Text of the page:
A second thing to note is that, the trend in a short period of data will nearly always be of low significance; short periods of data rarely provide good estimates of long-term trends particularly if all you are basing your analysis on is those trends. This lack of significance should not be taken to mean that the data are not rising or will not rise or cannot rise. All it means is that you’ve analysed too few data to achieve significance.

Third, what would happen if you stuck a line through all the data in one go from 1968 to 2006 and restored the missing values? My guess would be you’d see a “significant” upward trend through the entire period. I put “significant” in scare quotes because (a) it’s not clear how they calculated it (b) it’s not clear they did it right given the properties of the date and (c) trend significance doesn’t really mean that much anyway.

The rather superficial trend analysis does have a caveat. The authors note: “One potential confounder of our results is the fairly small number of reported MRAD cases, which could explain these results simply as fluctuations”. Leaving aside the fact that MRAD (annual Maximum Reported Age at Death) is by definition limited in number to one per year and that values like these which are culled from the very edge of the distribution are necessarily “fluctuations”, the analysis they use to unconfound this is rather weak.

Figure 2b shows smoothed series of the MRAD (maximum etc.) along with smoothed series of the SRAD (second-higest reported age at death), TRAD (third), FRAD etc. They find a similar pattern in each of these: rise, peak, fall. The question is whether this really provides additional evidence or whether it is simply what one would expect from any randomly distributed data. I suspect it is the latter.

If one repeatedly draws numbers from a random distribution (I tried normal and uniform distributions though there’s no reason to think that human age is distributed in those ways), and sorts them into order from lowest to highest then the series of 2nd highest numbers is correlated with the series of highest numbers. The 3rd highest is also correlated, but less so. In other words, the “pattern” shown in Figure 2b is consistent with a much less exciting hypothesis that this is just how distributions of random numbers behave when you do that to them.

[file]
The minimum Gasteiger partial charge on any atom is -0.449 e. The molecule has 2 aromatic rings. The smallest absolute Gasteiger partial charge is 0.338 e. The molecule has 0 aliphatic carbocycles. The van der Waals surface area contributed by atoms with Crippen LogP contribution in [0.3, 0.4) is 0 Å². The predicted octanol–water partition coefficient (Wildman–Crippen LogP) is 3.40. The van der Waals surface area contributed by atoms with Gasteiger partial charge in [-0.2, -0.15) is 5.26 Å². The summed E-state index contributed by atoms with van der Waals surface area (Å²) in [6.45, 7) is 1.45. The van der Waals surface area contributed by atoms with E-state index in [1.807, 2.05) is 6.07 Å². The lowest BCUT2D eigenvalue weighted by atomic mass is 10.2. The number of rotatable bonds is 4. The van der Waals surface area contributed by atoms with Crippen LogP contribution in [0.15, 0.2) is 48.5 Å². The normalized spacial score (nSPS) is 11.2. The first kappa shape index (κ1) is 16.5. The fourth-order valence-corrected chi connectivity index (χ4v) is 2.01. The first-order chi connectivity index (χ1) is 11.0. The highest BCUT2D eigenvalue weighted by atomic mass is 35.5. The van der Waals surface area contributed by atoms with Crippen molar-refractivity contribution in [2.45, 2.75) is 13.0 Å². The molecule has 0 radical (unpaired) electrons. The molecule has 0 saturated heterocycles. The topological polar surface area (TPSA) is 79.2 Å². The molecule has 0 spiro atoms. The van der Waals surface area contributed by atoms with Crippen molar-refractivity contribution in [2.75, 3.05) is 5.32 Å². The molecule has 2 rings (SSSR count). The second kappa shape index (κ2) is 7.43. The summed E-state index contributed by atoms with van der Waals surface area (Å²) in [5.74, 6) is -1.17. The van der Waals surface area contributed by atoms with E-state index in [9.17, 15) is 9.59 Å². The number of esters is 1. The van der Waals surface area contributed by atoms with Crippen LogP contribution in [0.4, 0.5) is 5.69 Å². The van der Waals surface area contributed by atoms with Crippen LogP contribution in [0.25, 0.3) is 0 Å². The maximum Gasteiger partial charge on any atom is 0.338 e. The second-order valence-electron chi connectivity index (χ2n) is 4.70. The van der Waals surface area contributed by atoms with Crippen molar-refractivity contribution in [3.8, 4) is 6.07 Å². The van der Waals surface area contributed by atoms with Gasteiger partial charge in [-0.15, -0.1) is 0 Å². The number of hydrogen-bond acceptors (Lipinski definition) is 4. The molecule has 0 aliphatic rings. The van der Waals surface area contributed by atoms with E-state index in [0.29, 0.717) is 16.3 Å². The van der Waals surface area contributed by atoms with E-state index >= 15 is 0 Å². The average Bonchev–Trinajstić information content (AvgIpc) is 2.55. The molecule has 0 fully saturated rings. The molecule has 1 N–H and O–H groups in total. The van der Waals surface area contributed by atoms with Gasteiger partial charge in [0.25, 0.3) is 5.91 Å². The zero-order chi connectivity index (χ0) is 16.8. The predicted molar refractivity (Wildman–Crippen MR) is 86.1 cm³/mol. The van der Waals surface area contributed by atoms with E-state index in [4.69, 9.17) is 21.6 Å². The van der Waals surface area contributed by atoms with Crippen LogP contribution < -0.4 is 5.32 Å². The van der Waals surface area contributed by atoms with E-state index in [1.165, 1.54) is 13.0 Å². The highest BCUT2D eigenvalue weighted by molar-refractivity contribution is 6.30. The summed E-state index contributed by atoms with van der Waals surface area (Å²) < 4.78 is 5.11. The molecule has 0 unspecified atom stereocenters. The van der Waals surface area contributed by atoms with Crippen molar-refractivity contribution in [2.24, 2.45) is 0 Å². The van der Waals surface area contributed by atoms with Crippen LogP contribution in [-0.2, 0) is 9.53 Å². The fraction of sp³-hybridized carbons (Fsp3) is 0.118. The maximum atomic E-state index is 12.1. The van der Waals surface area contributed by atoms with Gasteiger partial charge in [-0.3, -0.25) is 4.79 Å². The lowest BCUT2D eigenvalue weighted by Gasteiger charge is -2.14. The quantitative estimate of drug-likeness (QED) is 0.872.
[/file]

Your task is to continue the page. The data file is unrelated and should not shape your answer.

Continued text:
Other questions arise when one thinks in detail about what must be done to perform the calculations shown in the figures. Figure 1c shows the rate of change of the logarithm of the number of survivors per 100,000 people since 1900 at different ages. Let that sink in for a while, then ask yourself what happens when there are no people per 100,000 at a particular time who reach a particular age. How many supercentenarians were there exactly in 1900 in Finland? What did they do in those cases? How does that affect their regression? It doesn’t say. If they exclude such values then their regressions are likely to be biased low particularly at those points in the distribution which are of most interest to the analysis. i.e. for ages over 100.

Aside from these questions about the data analysis, there’s also the question of how one translates the (mis)crunching of data into statements like

our data strongly suggest that the duration of human life is limited


Our results strongly suggest that the maximum lifespan of humans is fixed and subject to natural constraints


the observed trajectories in Fig 2 are compelling and our results strongly suggest that human lifespan has a natural limit.”

This is always the tricky bit of any analysis and it generally requires a good background knowledge in the field to provide the framework in which the new pieces of information from an analysis can be understood.

This I don’t have. I can, however, make some observations as the general scientific reader that letters and articles in Nature are pitched at.

First the conclusions strike me as essentially a description of the data, guided by summary statistics from the analysis then padded out with some discussion/speculation. No specific predictions are made and tested against new data. The discussion provides a particular gloss on what has happened dressed up to look like a prediction for what can happen and cannot happen. Second, it is not clear whether in such matters the past is any sure guide to the future. The analysis presented in this paper cannot rule out some improvement in medicine or technology that extends human life, although it sort of claims it can:

Although there is no scientific reason why such efforts could not be successful, the possibility is essentially constrained by the myriad of genetic variants that collectively determine species-specific lifespan.

Nowhere in this paper is any mention made of these myriad genetic variants. It’s a sciencey explanation that has no support from their analysis. (The longer I stare at their last sentence, the less meaningful it becomes)

So, in summary… I don’t believe the analysis presented is “evidence for a limit to human lifespan” at least not good evidence. Even on the far weaker claim that there have been plateaus in MRAD and survival gains, I have doubts. Too many details of the analysis are missing and the details that are there suggest a weak analysis.

* I learnt this rhetorical trick from Zootropolis. Highly recommended.